spi-max-frequency = <2000000>;
    };

    };
    };
    };
    };

    Note that i had to declare multiple pins for cs-gpios. The plural naming tipped me off, but the rest of the pins are singular (gpio-mosi, gpio-miso gpio-sck) and 'num-mosi' etc don't seem to exist. I am probably misunderstanding the DTS format, but adding a second fragment (a duplicate of the first with different pins) results in a single port with the pins of the last fragment; the last fragment overrides the first one.

    Do you have any idea on how to approach this?
    Thanks

    ReplyDelete
    Replies
    1. Hello dvh,
      I'm glad to hear you found the article useful. I've never tried to do that before, so I'm not really sure. I do have one or two hypotheses though.
      First, the rationale behind spi-gpio might be to provide another (single) SPI port, then different slave select pins which will be used to select the individual devices separately (i.e as in a multi-slave configuration), so those devices would share MISO, MOSI and SCK but each be controlled by their very own CS lines. In software, you would interact with those devices by manipulating the various spidev files corresponding to the devices on those slave select lines. This is fairly common since devices are supposed to be completely inert unless they are activated by their slave select signals.
      With regards to the DTS format, I must confess that I personally find it baffling. Being an overlay, it would seem that adding another fragment would actually...overlay/obscure/override...any previous ones. I take it you used a different fragment number (e.g fragment@0, fragment@1) when you attempted this?
      One thing to try might be to generate a single, large fragment containing the two spi-gpio instances. Device Tree Overlays look to be hierarchical structures, so perhaps you could have not one but two spi-gpio declarations in a single fragment? To illustrate what I'm trying to say, consider that we have a single fictitious spi-gpio instance as below:

      /dts-v1/;
      /plugin/;
      /{
      compatible = "brcm,bcm2708";
      fragment@0 {
      target-path = "/";
      __overlay__ {
      spi {
      compatible = "spi-gpio";
      #address-cells = <0x1>;
      ranges;
      gpio-mosi = <&gpio 1 0>;
      gpio-miso = <&gpio 2 0>;
      gpio-sck = <&gpio 3 0>;
      cs-gpios = <&gpio 4 1>;
      num-chipselects = <1>;
      status = "ok";

      spidev{
      compatible = "spidev";
      reg = <0>; /* CE0 */
      #address-cells = <1>;
      #size-cells = <0>;
      spi-max-frequency = <500000>;
      };
      };
      };
      };
      };

      What I'm trying to say is, perhaps you could try making your fragment look like this instead:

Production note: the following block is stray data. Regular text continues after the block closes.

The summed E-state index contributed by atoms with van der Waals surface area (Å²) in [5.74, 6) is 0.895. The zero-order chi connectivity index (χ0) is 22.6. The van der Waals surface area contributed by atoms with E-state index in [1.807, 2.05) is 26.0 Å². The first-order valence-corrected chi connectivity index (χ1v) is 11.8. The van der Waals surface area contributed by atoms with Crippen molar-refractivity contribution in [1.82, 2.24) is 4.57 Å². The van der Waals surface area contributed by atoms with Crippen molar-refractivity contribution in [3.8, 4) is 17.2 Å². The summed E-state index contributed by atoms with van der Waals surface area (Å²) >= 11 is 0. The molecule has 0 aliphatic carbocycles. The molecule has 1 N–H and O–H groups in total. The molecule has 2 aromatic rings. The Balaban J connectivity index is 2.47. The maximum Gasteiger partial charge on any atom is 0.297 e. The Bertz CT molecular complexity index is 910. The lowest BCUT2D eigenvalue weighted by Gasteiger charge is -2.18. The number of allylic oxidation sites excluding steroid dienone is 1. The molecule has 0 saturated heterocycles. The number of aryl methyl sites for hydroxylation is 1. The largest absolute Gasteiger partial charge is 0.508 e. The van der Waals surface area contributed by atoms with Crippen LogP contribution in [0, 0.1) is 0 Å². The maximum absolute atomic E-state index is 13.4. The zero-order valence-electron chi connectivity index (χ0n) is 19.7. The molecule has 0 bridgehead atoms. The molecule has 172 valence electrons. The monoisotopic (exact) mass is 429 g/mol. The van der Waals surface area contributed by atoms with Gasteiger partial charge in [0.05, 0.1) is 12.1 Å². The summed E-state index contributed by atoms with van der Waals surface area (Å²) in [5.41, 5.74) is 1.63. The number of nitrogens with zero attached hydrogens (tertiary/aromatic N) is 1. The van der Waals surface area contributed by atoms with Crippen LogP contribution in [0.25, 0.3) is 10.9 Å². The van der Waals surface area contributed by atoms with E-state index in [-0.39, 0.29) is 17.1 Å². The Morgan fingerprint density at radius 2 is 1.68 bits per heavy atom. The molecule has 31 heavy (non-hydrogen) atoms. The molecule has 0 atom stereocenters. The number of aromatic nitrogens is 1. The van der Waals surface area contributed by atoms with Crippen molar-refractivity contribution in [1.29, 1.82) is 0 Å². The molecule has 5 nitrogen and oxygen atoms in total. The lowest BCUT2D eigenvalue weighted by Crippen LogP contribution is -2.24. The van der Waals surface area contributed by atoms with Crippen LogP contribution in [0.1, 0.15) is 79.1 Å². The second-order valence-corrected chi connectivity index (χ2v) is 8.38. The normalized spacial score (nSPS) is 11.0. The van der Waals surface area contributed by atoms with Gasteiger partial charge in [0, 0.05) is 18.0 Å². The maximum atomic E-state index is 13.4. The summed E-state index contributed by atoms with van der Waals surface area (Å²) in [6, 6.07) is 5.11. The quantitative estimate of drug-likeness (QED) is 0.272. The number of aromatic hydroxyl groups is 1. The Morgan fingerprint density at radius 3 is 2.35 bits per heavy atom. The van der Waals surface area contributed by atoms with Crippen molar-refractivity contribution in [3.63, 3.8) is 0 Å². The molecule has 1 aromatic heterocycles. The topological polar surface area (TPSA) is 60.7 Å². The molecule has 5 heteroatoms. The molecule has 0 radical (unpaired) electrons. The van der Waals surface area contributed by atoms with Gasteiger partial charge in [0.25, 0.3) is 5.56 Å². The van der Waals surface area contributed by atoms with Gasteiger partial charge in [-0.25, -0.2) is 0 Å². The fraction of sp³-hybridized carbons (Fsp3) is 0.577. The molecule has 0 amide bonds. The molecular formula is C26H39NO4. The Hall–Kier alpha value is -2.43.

/dts-v1/;
      /plugin/;
      /{
      compatible = "brcm,bcm2708";
      fragment@0 {
      target-path = "/";
      __overlay__ {
      spi1 {
      compatible = "spi-gpio";
      #address-cells = <0x1>;
      ranges;
      gpio-mosi = <&gpio 1 0>;
      gpio-miso = <&gpio 2 0>;
      gpio-sck = <&gpio 3 0>;
      cs-gpios = <&gpio 4 1>;
      num-chipselects = <1>;
      status = "ok";

      spidev{
      compatible = "spidev";
      reg = <0>; /* CE0 */
      #address-cells = <1>;
      #size-cells = <0>;
      spi-max-frequency = <500000>;
      };
      };

      spi2 {
      compatible = "spi-gpio";
      #address-cells = <0x1>;
      ranges;
      gpio-mosi = <&gpio 5 0>;
      gpio-miso = <&gpio 6 0>;
      gpio-sck = <&gpio 7 0>;
      cs-gpios = <&gpio 8 1>;
      num-chipselects = <1>;
      status = "ok";

      spidev{
      compatible = "spidev";
      reg = <0>; /* CE0 */
      #address-cells = <1>;
      #size-cells = <0>;
      spi-max-frequency = <500000>;
      };
      };


      };


      };
      };


      This includes two separate spi-gpio instances using completely different GPIOs for MISO and the other pins. I'm sorry its a long winded answer and is effectively a stab in the dark, but that's my best guess.

      Kindly let me know how it goes. I'd love to hear your results.
      Thanks for stopping by!

      Delete
    2. Hi M.,

      Thanks for the quick response, I had actually *just* figured it out myself and was about to post the working overlay here. Your last hunch was exactly right: putting multiple spi-gpio instances in the same fragment did the trick.

      For reference I put my full overlay file here: http://pastebin.com/9eeu6H22
      As you can see I am using 6 different SPI busses.

      Delete
    3. Hello dvh,
      Looks like we were both spot on. That's great! Is it okay if I update the post and reference your sample overlay at the pastebin link? It'd be a useful resource for others with the same problem

      Delete
    4. Hi M.,

      Of course that's no problem. I will also post this information in this thread https://www.raspberrypi.org/forums/viewtopic.php?f=44&t=166869&p=1076170

      Delete
    5. Hello dvh,
      Great, thanks! Best of luck with the project!

      Delete
  2. This comment has been removed by the author.

    ReplyDelete